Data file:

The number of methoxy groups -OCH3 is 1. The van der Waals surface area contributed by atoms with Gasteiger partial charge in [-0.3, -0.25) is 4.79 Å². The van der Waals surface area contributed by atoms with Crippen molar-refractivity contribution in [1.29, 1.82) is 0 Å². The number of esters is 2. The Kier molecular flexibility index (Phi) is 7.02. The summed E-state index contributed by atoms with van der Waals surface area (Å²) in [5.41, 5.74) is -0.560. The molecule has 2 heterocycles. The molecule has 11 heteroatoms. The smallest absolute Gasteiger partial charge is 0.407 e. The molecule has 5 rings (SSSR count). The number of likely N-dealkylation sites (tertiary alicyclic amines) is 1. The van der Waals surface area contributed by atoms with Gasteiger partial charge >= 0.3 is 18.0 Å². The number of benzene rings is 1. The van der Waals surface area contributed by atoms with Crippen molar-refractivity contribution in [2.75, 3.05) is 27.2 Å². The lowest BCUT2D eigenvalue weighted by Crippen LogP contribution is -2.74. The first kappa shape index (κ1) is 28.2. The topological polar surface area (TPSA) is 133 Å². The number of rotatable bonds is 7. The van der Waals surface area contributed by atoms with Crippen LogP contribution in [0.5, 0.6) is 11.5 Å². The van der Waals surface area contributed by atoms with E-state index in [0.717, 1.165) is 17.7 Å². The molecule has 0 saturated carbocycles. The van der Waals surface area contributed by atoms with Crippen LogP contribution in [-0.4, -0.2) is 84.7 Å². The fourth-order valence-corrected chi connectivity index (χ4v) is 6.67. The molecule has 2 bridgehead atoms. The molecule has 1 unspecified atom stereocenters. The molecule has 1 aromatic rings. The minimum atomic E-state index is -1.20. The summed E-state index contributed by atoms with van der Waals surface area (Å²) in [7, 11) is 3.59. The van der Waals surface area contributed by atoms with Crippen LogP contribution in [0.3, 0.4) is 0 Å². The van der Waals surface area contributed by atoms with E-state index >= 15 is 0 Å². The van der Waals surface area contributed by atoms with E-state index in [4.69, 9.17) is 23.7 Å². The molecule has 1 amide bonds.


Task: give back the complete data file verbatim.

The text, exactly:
The number of methoxy groups -OCH3 is 1. The van der Waals surface area contributed by atoms with Gasteiger partial charge in [-0.3, -0.25) is 4.79 Å². The van der Waals surface area contributed by atoms with Crippen molar-refractivity contribution in [1.29, 1.82) is 0 Å². The number of esters is 2. The Kier molecular flexibility index (Phi) is 7.02. The summed E-state index contributed by atoms with van der Waals surface area (Å²) in [5.41, 5.74) is -0.560. The molecule has 2 heterocycles. The molecule has 11 heteroatoms. The smallest absolute Gasteiger partial charge is 0.407 e. The molecule has 5 rings (SSSR count). The number of likely N-dealkylation sites (tertiary alicyclic amines) is 1. The van der Waals surface area contributed by atoms with Gasteiger partial charge >= 0.3 is 18.0 Å². The number of benzene rings is 1. The van der Waals surface area contributed by atoms with Crippen molar-refractivity contribution in [2.75, 3.05) is 27.2 Å². The lowest BCUT2D eigenvalue weighted by Crippen LogP contribution is -2.74. The first kappa shape index (κ1) is 28.2. The topological polar surface area (TPSA) is 133 Å². The number of rotatable bonds is 7. The van der Waals surface area contributed by atoms with Crippen LogP contribution in [0.5, 0.6) is 11.5 Å². The van der Waals surface area contributed by atoms with E-state index in [0.717, 1.165) is 17.7 Å². The molecule has 0 saturated carbocycles. The van der Waals surface area contributed by atoms with Crippen LogP contribution in [-0.4, -0.2) is 84.7 Å². The fourth-order valence-corrected chi connectivity index (χ4v) is 6.67. The molecule has 2 bridgehead atoms. The molecule has 1 unspecified atom stereocenters. The molecule has 1 aromatic rings. The minimum atomic E-state index is -1.20. The summed E-state index contributed by atoms with van der Waals surface area (Å²) in [7, 11) is 3.59. The van der Waals surface area contributed by atoms with Crippen LogP contribution in [0.3, 0.4) is 0 Å². The van der Waals surface area contributed by atoms with E-state index >= 15 is 0 Å². The van der Waals surface area contributed by atoms with E-state index in [4.69, 9.17) is 23.7 Å². The molecule has 1 amide bonds.